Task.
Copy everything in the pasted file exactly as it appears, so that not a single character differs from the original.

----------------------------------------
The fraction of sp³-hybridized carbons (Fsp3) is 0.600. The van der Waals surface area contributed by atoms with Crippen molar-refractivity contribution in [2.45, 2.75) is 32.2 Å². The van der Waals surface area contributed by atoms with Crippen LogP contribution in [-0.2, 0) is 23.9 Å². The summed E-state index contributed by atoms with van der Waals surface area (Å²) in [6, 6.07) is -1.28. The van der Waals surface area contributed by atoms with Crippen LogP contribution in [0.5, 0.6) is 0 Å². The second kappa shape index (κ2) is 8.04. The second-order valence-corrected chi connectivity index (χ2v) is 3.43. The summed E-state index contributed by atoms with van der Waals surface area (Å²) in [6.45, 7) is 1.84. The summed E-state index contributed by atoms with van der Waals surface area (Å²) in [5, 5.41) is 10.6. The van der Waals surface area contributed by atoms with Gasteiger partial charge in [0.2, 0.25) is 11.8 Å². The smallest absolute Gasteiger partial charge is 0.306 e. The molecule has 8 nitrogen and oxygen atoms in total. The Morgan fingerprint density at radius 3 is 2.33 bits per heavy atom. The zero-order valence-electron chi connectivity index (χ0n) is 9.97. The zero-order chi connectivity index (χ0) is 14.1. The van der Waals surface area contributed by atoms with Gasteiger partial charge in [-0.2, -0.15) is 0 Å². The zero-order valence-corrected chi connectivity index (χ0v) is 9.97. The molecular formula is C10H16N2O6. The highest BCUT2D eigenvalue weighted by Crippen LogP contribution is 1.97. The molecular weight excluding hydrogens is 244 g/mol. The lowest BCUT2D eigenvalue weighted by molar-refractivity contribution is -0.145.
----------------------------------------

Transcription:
The fraction of sp³-hybridized carbons (Fsp3) is 0.600. The van der Waals surface area contributed by atoms with Crippen molar-refractivity contribution in [2.45, 2.75) is 32.2 Å². The van der Waals surface area contributed by atoms with Crippen LogP contribution in [-0.2, 0) is 23.9 Å². The summed E-state index contributed by atoms with van der Waals surface area (Å²) in [6, 6.07) is -1.28. The van der Waals surface area contributed by atoms with Crippen LogP contribution in [0.5, 0.6) is 0 Å². The second kappa shape index (κ2) is 8.04. The second-order valence-corrected chi connectivity index (χ2v) is 3.43. The summed E-state index contributed by atoms with van der Waals surface area (Å²) in [6.45, 7) is 1.84. The summed E-state index contributed by atoms with van der Waals surface area (Å²) in [5, 5.41) is 10.6. The van der Waals surface area contributed by atoms with Gasteiger partial charge in [0.2, 0.25) is 11.8 Å². The smallest absolute Gasteiger partial charge is 0.306 e. The molecule has 8 nitrogen and oxygen atoms in total. The Morgan fingerprint density at radius 3 is 2.33 bits per heavy atom. The zero-order valence-electron chi connectivity index (χ0n) is 9.97. The zero-order chi connectivity index (χ0) is 14.1. The van der Waals surface area contributed by atoms with Gasteiger partial charge in [-0.2, -0.15) is 0 Å². The zero-order valence-corrected chi connectivity index (χ0v) is 9.97. The molecular formula is C10H16N2O6. The highest BCUT2D eigenvalue weighted by Crippen LogP contribution is 1.97. The molecular weight excluding hydrogens is 244 g/mol. The lowest BCUT2D eigenvalue weighted by molar-refractivity contribution is -0.145.